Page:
• Helping to define a new category of anime


  • Poor animation
    • Merely shadowy silhouettes of non-essential characters
    • Very little detail, especially in backgrounds
    • Occasionally very awkward movement
  • Ridiculously short episodes
  • Cliché aspects of the plot



Map of Remnant (2)

The map of Remnant was developed by squirting ketchup on a napkin at an IHOP restaurant (3). As such, the landmasses are complicated shapes that make up a creative, unique world.

In the beginning, the people of Remnant were created from dust, and were forced to contend with the darkness, which took its own form in the creatures called Grimm. The power that allowed them to fight back was given the name Dust.

Dust is an energy source activated by Aura. It can be used to add elemental power to attacks, and it is extremely valuable to supplement weapons.

This image has an empty alt attribute; its file name is dust-crystals.png
Dust Crystals

Every person who has a soul in Remnant has an Aura, though some are better using it than others. Aura is basically the energy inside a person that can be used to protect oneself or attack. A person’s aura shows a certain color–for instance, Ren’s Aura is pink and Jaune’s is white.

Ren using his Aura
Jaune using Aura for the first time

According to Pyrrha,

Aura is the manifestation of our souls.”

Aura is what lets the people of Remnant use their semblances, which are special powers. For instance, Ruby’s semblance Petal Burst allows her to turn into a fast-moving cloud of rose petals, and Pyrrha’s semblance is called Polarity, the ability to mess with magnetism.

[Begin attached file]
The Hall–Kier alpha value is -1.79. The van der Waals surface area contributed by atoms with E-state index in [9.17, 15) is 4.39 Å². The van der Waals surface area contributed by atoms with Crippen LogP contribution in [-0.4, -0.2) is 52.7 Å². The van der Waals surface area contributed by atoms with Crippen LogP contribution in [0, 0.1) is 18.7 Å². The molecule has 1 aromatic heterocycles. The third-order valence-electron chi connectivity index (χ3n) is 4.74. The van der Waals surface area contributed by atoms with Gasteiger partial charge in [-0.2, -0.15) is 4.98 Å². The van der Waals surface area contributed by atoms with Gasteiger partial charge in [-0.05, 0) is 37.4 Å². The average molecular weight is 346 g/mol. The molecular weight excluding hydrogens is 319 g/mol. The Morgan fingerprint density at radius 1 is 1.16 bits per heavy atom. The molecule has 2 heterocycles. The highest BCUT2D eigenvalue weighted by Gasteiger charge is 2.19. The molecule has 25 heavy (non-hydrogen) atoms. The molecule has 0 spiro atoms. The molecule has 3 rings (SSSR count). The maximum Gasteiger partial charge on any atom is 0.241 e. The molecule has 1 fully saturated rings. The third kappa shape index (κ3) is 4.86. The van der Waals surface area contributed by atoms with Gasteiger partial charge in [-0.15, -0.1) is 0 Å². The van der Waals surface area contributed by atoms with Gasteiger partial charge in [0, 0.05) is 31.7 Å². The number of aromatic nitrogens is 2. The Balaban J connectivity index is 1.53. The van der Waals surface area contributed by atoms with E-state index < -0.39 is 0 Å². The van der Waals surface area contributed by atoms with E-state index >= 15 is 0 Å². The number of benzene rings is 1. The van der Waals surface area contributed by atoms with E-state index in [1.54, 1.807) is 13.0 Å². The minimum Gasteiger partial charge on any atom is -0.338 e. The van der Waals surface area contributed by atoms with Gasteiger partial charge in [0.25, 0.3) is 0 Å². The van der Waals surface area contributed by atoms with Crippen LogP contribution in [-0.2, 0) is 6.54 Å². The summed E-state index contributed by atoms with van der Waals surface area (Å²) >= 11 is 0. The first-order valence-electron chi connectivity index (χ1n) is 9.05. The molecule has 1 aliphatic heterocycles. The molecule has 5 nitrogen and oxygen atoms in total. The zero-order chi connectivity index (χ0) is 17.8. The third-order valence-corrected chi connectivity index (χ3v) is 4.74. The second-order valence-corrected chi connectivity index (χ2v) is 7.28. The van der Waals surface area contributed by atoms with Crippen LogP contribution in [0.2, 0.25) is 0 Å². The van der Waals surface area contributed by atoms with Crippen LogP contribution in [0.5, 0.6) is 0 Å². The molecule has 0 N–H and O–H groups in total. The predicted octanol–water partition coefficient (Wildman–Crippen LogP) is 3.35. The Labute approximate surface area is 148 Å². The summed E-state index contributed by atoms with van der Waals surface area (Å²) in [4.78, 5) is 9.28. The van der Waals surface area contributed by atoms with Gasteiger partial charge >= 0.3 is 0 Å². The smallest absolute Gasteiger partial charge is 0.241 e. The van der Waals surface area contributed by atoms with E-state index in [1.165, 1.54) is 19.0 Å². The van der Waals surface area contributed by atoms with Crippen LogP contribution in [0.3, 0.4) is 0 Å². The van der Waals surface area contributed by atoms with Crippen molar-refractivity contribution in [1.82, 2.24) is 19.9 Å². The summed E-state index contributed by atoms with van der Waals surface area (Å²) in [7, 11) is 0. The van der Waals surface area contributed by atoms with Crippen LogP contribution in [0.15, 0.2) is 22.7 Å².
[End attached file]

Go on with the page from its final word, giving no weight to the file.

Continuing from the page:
Ruby Rose is a spunky, determined teenager who tends to be a bit silly and childish. At age 15, she is the youngest of Team RWBY, but she should not be underestimated.

She is truly what Monty Oum wanted her to be, “a badass Red Riding Hood” (4). She obliterates Grimm who stand in her way with the fighting skills she learned from her uncle Qrow.

The name Weiss Schnee comes from German and literally means “white snow.” Her name was chosen to allude to the character of Snow White.

Weiss is a bit of a spoiled rich kid. However, her childhood was darkened by the attitude of her father and the depression of her mother. She tends to think highly of herself and look down on others, but is willing to change her mind.

Blake Belladonna had a troubled past that she tries to put behind her when she enrolls at Beacon to become a Huntress.

She loves reading, which makes her awesome in my opinion. Her character alludes to both Beauty and the Beast, which is definitely more subtle than the previous two characters (5). Belladonna is a type of flower, a poisonous plant that’s part of the nightshade family.

Yang Xiao Long is a laidback party girl with an intense side. Her character alludes to the character of Goldilocks, another fairy tale allusion that is not as obvious as that of Weiss and Ruby (6).